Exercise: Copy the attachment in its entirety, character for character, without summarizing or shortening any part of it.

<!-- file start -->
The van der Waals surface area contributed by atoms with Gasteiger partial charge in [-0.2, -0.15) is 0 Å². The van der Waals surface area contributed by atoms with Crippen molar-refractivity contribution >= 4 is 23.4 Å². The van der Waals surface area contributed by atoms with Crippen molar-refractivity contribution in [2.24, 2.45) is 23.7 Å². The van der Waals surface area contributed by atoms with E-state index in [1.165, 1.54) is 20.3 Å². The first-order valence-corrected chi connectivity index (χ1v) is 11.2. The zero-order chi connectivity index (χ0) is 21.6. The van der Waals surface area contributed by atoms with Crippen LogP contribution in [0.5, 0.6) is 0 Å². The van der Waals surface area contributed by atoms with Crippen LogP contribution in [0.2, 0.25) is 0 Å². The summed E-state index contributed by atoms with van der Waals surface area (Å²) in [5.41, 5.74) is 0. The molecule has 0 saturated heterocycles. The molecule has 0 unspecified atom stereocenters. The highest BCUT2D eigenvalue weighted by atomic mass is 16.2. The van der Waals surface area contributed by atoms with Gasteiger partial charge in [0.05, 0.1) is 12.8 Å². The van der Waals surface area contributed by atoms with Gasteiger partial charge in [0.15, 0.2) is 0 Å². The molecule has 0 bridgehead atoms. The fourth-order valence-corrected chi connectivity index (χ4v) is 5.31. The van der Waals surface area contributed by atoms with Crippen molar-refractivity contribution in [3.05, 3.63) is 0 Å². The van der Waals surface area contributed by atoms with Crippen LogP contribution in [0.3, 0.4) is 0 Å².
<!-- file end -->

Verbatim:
The van der Waals surface area contributed by atoms with Gasteiger partial charge in [-0.2, -0.15) is 0 Å². The van der Waals surface area contributed by atoms with Crippen molar-refractivity contribution >= 4 is 23.4 Å². The van der Waals surface area contributed by atoms with Crippen molar-refractivity contribution in [2.24, 2.45) is 23.7 Å². The van der Waals surface area contributed by atoms with E-state index in [1.165, 1.54) is 20.3 Å². The first-order valence-corrected chi connectivity index (χ1v) is 11.2. The zero-order chi connectivity index (χ0) is 21.6. The van der Waals surface area contributed by atoms with Crippen LogP contribution in [0.5, 0.6) is 0 Å². The van der Waals surface area contributed by atoms with Crippen LogP contribution in [0.2, 0.25) is 0 Å². The summed E-state index contributed by atoms with van der Waals surface area (Å²) in [5.41, 5.74) is 0. The molecule has 0 saturated heterocycles. The molecule has 0 unspecified atom stereocenters. The highest BCUT2D eigenvalue weighted by atomic mass is 16.2. The van der Waals surface area contributed by atoms with Gasteiger partial charge in [0.05, 0.1) is 12.8 Å². The van der Waals surface area contributed by atoms with Gasteiger partial charge in [0.15, 0.2) is 0 Å². The molecule has 0 bridgehead atoms. The fourth-order valence-corrected chi connectivity index (χ4v) is 5.31. The van der Waals surface area contributed by atoms with Crippen molar-refractivity contribution in [3.05, 3.63) is 0 Å². The van der Waals surface area contributed by atoms with Crippen LogP contribution in [0.3, 0.4) is 0 Å².